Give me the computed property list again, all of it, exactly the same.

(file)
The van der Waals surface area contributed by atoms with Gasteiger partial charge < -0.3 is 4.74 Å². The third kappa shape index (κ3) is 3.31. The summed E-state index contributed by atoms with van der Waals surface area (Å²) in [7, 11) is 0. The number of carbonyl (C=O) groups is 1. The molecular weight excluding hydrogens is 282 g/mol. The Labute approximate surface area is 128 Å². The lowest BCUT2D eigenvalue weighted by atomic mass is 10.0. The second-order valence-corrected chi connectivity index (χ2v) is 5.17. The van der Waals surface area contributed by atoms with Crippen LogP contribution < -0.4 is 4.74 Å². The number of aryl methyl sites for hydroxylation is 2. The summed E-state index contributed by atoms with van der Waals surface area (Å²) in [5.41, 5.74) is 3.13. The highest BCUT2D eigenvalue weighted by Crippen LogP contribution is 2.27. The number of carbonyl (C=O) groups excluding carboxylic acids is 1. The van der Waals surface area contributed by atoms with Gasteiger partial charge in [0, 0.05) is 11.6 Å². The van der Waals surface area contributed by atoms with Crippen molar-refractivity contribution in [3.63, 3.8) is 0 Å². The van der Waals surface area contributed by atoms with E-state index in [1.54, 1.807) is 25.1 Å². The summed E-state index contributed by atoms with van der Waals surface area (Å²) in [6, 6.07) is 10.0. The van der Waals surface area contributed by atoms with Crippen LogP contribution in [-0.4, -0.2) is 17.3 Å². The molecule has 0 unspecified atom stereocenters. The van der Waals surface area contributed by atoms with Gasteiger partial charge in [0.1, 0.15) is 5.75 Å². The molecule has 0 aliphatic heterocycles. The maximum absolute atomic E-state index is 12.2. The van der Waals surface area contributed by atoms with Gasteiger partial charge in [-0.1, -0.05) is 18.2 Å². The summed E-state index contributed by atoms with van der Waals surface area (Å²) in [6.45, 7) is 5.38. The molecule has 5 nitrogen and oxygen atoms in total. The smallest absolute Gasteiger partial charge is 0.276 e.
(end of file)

The van der Waals surface area contributed by atoms with Gasteiger partial charge < -0.3 is 4.74 Å². The third kappa shape index (κ3) is 3.31. The summed E-state index contributed by atoms with van der Waals surface area (Å²) in [7, 11) is 0. The number of carbonyl (C=O) groups is 1. The molecular weight excluding hydrogens is 282 g/mol. The Labute approximate surface area is 128 Å². The lowest BCUT2D eigenvalue weighted by atomic mass is 10.0. The second-order valence-corrected chi connectivity index (χ2v) is 5.17. The van der Waals surface area contributed by atoms with Crippen LogP contribution < -0.4 is 4.74 Å². The number of aryl methyl sites for hydroxylation is 2. The summed E-state index contributed by atoms with van der Waals surface area (Å²) in [5.41, 5.74) is 3.13. The highest BCUT2D eigenvalue weighted by Crippen LogP contribution is 2.27. The number of carbonyl (C=O) groups excluding carboxylic acids is 1. The van der Waals surface area contributed by atoms with Gasteiger partial charge in [0, 0.05) is 11.6 Å². The van der Waals surface area contributed by atoms with Crippen molar-refractivity contribution in [3.63, 3.8) is 0 Å². The van der Waals surface area contributed by atoms with E-state index in [1.54, 1.807) is 25.1 Å². The summed E-state index contributed by atoms with van der Waals surface area (Å²) in [6, 6.07) is 10.0. The van der Waals surface area contributed by atoms with Crippen LogP contribution in [-0.4, -0.2) is 17.3 Å². The molecule has 0 unspecified atom stereocenters. The van der Waals surface area contributed by atoms with Gasteiger partial charge in [0.1, 0.15) is 5.75 Å². The molecule has 0 aliphatic heterocycles. The maximum absolute atomic E-state index is 12.2. The van der Waals surface area contributed by atoms with Gasteiger partial charge in [-0.1, -0.05) is 18.2 Å². The summed E-state index contributed by atoms with van der Waals surface area (Å²) in [6.45, 7) is 5.38. The molecule has 5 nitrogen and oxygen atoms in total. The smallest absolute Gasteiger partial charge is 0.276 e.